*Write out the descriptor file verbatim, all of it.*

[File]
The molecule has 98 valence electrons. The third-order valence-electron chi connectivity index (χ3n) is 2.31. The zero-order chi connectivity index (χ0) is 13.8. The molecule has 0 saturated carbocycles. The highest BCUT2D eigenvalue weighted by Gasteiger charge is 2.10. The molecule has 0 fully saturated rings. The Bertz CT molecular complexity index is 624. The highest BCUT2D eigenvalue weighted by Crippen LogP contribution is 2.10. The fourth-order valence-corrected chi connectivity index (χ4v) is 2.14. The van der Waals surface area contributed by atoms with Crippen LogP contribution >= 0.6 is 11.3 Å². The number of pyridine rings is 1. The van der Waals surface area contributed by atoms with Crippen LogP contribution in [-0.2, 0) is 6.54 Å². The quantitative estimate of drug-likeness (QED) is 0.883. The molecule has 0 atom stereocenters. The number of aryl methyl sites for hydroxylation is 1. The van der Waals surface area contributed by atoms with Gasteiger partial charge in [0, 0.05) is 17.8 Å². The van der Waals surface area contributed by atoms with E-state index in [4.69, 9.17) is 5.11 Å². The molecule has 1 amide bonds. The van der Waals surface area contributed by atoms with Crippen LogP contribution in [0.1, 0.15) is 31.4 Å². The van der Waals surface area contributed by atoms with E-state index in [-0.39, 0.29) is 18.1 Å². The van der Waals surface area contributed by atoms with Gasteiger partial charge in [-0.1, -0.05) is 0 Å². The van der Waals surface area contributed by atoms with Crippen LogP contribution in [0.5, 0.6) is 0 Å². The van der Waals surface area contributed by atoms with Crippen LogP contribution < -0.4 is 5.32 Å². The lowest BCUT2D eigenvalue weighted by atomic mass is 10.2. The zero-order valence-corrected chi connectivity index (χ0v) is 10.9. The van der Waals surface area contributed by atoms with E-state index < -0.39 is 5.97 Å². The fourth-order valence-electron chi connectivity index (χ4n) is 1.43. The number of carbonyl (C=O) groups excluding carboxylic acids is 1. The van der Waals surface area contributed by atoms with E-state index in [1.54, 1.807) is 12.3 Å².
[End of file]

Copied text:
The molecule has 98 valence electrons. The third-order valence-electron chi connectivity index (χ3n) is 2.31. The zero-order chi connectivity index (χ0) is 13.8. The molecule has 0 saturated carbocycles. The highest BCUT2D eigenvalue weighted by Gasteiger charge is 2.10. The molecule has 0 fully saturated rings. The Bertz CT molecular complexity index is 624. The highest BCUT2D eigenvalue weighted by Crippen LogP contribution is 2.10. The fourth-order valence-corrected chi connectivity index (χ4v) is 2.14. The van der Waals surface area contributed by atoms with Crippen LogP contribution >= 0.6 is 11.3 Å². The number of pyridine rings is 1. The van der Waals surface area contributed by atoms with Crippen LogP contribution in [-0.2, 0) is 6.54 Å². The quantitative estimate of drug-likeness (QED) is 0.883. The molecule has 0 atom stereocenters. The number of aryl methyl sites for hydroxylation is 1. The van der Waals surface area contributed by atoms with Gasteiger partial charge in [0, 0.05) is 17.8 Å². The van der Waals surface area contributed by atoms with E-state index in [4.69, 9.17) is 5.11 Å². The molecule has 1 amide bonds. The van der Waals surface area contributed by atoms with Crippen LogP contribution in [0.1, 0.15) is 31.4 Å². The van der Waals surface area contributed by atoms with E-state index in [-0.39, 0.29) is 18.1 Å². The van der Waals surface area contributed by atoms with Gasteiger partial charge in [-0.1, -0.05) is 0 Å². The van der Waals surface area contributed by atoms with Crippen LogP contribution in [0.5, 0.6) is 0 Å². The van der Waals surface area contributed by atoms with Crippen LogP contribution < -0.4 is 5.32 Å². The lowest BCUT2D eigenvalue weighted by atomic mass is 10.2. The zero-order valence-corrected chi connectivity index (χ0v) is 10.9. The van der Waals surface area contributed by atoms with E-state index < -0.39 is 5.97 Å². The fourth-order valence-electron chi connectivity index (χ4n) is 1.43. The number of carbonyl (C=O) groups excluding carboxylic acids is 1. The van der Waals surface area contributed by atoms with E-state index in [1.54, 1.807) is 12.3 Å².